The date of November 25th is now observed in many Latin American countries as International Day Against Violence Towards Women. It was on this date that the three Mirabel sisters were murdered by the Trijullo regime in the Dominican Republic. Alvarez tells their story of bravey and defiance with compelling gracefulness. — Nancy Scheemaker
Algonquin Books has reissued this powerful and mesmerizing novel of politicial and social upheaval in the Dominican Republic, based on the lives of three sisters who fought the Trujillo regime. Also in a new edition is Alvarez's splendid first novel about the immigrant experience, How the Garcia Girls Lost Their Accents
— Louise Jones
This masterful novel tells the story of the Garcia sisters, Las Mariposas, who are murdered for their political opposition to Gen.Trujillo's dictatorship in the Dominican Republic in 1960. Their stories and that of their surviving sister are interwoven through the decades of their lives, part fact, part fiction, all brilliance. — Amy Palmer
A collectible hardcover edition of Julia Alvarez's modern Latinx classic about four sisters known as Las Mariposas, or the Butterflies, who fought to liberate the Dominican Republic from Rafael Trujillo's dictatorship, featuring a new foreword by Maxine Hong Kingston
A Penguin Vitae Edition
It is November 25, 1960, and three sisters have been found near their wrecked Jeep at the bottom of a 150-foot cliff on the north coast of the Dominican Republic. The official state newspaper reports their deaths as accidental. It does not mention that a fourth sister lives. Nor does it explain that the sisters were among the leading opponents of the dictatorship of General Rafael Leónidas Trujillo. It doesn’t have to. Everybody knows of Las Mariposas--the Butterflies.
In this extraordinary novel, the voices of all four sisters--Minerva, Patria, María Teresa, and the survivor, Dedé--speak across the decades to tell their own stories, from secret crushes to gunrunning, and to describe the everyday horrors of life under Trujillo’s rule. Through the art and magic of Julia Alvarez’s storytelling, the martyred Butterflies live again in this novel of courage, love, and the human cost of political oppression.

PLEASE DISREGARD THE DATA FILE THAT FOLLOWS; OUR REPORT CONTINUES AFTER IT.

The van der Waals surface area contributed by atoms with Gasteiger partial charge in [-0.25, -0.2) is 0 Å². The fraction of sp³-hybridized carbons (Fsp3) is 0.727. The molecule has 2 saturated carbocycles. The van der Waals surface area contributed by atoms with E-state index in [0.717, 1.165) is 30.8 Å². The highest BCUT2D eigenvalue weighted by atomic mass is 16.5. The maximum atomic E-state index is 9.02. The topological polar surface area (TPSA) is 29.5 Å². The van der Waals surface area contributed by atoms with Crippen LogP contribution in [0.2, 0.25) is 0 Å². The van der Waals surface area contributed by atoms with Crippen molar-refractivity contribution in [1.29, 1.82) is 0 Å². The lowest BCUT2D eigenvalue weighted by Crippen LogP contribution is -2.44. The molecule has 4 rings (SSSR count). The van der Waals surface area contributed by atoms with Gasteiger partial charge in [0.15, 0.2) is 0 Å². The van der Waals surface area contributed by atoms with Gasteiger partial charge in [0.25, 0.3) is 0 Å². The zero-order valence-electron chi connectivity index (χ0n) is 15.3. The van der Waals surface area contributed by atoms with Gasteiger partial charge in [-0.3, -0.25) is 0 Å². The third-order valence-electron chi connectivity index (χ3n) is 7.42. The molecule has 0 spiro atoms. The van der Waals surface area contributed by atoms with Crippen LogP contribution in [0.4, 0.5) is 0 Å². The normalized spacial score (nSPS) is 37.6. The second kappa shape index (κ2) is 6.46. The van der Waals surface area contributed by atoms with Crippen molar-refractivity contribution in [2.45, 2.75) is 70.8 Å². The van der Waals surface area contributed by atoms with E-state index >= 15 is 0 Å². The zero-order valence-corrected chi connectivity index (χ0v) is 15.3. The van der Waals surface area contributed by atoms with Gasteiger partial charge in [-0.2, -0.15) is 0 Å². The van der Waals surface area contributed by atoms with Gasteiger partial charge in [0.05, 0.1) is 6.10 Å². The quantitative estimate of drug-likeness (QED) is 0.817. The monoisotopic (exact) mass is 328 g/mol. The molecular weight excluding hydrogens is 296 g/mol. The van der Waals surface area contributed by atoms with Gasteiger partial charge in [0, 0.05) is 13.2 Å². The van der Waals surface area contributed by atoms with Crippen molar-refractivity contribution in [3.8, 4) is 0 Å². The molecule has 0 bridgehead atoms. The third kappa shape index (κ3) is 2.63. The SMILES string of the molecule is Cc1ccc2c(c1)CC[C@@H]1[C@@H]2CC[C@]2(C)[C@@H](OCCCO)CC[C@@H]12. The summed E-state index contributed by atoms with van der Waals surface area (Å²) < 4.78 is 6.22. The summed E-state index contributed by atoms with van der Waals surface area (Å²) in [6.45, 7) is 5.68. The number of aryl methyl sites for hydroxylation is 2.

Penguin Vitae—loosely translated as "Penguin of one's life"—is a deluxe hardcover series from Penguin Classics celebrating a dynamic and diverse landscape of classic fiction and nonfiction from seventy-five years of classics publishing. Penguin Vitae provides readers with beautifully designed classics that have shaped the course of their lives, and welcomes new readers to discover these literary gifts of personal inspiration, intellectual engagement, and creative originality.
About the Author
Julia Alvarez left the Dominican Republic for the United States in 1960, at the age of ten. She is the author of numerous works of fiction, nonfiction, and poetry, including her beloved first novel, How the García Girls Lost Their Accents. She has received the Latina Leader Award in Literature from the Congressional Hispanic Caucus Institute and the Hispanic Heritage Award in Literature; was named Woman of the Year by Latina magazine; and was awarded the National Medal of Arts by President Obama. She lives in Vermont.
Maxine Hong Kingston (foreword) is the author of The Woman Warrior, China Men, and Tripmaster Monkey, among other works. She is the recipient of numerous awards, including the National Book Award, the National Book Critics Circle Award, the presidentially conferred National Humanities Medal and National Medal of Arts, and the Medal for Distinguished Contribution to American Letters from the National Book Foundation. For many years a senior lecturer in creative writing at the University of California, Berkeley, she lives in Oakland, California.